When true crime author Tony Stewart contacted me to review his book THE TRASH BAG MURDERER I was intrigued. Not only had I never heard of the “Trash Bag Killer” Patrick Kearney but there was also the added intrigue that the author was a survivor of this serial killer.
As a child and youth, Tony Stewart lived in the same Californian neighbourhood as Kearney (he even did odd jobs for the serial killer) and he and his brother Ron separately had encounters with him that, unbelievably, did not end in their grisly deaths. (When you read the book you will discover the horrific manner in which Kearney killed his victims. In short, Kearney preyed on young men, teens and even children.).
“…Personally, I did not perceive any abnormal or peculiar characteristics in his persona; he appeared to be a calm, soft-spoken considerate man, but this compassion turned out to be pure deception to lure victims to their deaths. My brother and I were fortunate, we escaped…” author Tony Stewart, The Trash Bag Murderer.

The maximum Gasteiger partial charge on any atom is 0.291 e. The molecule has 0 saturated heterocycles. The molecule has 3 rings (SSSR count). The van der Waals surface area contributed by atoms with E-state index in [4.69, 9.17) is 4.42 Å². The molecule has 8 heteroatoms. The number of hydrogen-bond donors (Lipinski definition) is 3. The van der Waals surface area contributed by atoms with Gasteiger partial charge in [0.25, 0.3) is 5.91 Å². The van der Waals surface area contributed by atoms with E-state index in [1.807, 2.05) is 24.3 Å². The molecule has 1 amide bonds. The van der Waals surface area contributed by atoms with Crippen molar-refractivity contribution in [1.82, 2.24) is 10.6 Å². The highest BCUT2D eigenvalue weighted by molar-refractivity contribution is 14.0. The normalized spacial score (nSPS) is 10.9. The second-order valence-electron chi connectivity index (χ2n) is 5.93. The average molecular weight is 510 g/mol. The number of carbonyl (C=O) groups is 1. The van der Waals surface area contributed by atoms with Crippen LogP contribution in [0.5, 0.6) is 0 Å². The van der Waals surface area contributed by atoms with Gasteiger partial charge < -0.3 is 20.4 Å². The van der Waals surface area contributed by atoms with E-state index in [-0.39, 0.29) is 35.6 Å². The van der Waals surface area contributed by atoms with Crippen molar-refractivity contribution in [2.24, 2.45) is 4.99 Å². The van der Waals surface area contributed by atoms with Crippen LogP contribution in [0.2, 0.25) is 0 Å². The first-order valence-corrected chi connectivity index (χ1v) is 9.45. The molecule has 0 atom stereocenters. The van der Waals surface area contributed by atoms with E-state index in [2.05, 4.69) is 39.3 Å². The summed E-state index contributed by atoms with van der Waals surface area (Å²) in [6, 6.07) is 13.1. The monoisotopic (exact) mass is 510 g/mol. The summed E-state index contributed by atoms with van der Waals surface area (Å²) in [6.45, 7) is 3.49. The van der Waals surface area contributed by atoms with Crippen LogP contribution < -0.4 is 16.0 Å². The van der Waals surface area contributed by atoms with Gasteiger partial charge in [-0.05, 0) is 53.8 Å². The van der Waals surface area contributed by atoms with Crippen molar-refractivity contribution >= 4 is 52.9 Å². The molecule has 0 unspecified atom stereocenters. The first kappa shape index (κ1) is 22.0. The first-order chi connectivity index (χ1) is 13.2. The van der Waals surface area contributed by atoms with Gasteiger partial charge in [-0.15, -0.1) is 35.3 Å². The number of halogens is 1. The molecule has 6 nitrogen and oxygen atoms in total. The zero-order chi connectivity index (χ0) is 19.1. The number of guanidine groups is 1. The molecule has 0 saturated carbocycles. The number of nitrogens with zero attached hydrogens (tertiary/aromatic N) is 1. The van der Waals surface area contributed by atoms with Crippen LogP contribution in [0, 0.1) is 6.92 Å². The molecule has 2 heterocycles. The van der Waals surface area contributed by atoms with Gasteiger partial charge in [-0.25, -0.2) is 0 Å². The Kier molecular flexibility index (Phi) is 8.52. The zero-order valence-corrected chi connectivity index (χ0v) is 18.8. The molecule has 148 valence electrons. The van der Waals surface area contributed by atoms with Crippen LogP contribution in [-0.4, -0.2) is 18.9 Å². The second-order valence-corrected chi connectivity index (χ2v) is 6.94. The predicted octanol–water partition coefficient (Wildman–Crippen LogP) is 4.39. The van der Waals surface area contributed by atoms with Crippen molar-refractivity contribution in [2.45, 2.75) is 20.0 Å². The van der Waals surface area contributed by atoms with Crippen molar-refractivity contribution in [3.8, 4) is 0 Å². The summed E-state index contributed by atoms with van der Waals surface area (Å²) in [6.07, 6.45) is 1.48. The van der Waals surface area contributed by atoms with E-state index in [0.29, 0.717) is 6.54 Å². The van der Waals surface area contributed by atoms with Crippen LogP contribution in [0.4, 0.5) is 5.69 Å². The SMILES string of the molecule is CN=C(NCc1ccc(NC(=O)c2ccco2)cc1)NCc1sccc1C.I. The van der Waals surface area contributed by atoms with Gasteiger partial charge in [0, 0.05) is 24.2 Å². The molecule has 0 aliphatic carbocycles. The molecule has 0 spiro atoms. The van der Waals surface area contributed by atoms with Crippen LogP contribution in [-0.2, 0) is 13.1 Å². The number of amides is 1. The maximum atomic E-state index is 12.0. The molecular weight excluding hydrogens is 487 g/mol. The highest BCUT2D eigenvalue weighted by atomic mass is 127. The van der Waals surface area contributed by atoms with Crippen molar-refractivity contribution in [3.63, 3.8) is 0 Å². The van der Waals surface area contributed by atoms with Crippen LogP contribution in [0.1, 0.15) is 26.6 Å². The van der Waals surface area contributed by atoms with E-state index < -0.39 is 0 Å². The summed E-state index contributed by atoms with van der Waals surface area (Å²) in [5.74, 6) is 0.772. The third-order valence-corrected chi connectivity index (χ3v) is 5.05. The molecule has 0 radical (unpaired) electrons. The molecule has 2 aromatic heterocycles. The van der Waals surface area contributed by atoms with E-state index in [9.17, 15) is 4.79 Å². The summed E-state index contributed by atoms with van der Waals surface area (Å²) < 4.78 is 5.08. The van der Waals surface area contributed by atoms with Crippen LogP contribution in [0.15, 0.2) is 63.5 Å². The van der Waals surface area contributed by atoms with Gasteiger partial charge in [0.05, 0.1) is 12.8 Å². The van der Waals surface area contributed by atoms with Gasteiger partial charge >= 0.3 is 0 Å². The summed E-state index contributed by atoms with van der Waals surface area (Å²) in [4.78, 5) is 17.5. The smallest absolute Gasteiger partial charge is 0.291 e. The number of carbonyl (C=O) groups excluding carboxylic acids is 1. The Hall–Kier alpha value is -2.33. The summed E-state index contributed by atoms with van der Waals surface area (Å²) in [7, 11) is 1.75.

Kearney, an engineer with an IQ of 180 (genius territory) turned himself in to authorities in 1977 (along with his lover and room mate David Hill) and confessed to the murders of over 32 males (the true number is thought to me up to 43). Hill was never convicted for lack of evidence. The details of Kearney’s crimes are very tough to read but Stewart has been thorough in his detailing of the victims’ lives and how they came to be killed.
What I liked about this book is the personal element of Stewart’s knowledge of Kearney and also the extensive research that the author has put into the story. As a working journalist I appreciated the research and determination Stewart has communicated in his work. A quest for the truth and also a respect for the victims and their families is at the heart of the book and Stewart has been dogged in chasing up case files and details of Kearney and the police investigation into his crimes that span the 1960s and 1970s in California and even Mexico.
There is plenty of extra content in this book beside the story – transcripts of interviews, a summary of Kearney’s crimes and letters from relatives of the victims. There’s also the extra-fascinating chapter where Stewart ponders whether Kearney could be the infamous Zodiac Killer who has never been found.
Verdict: Definitely worth a read.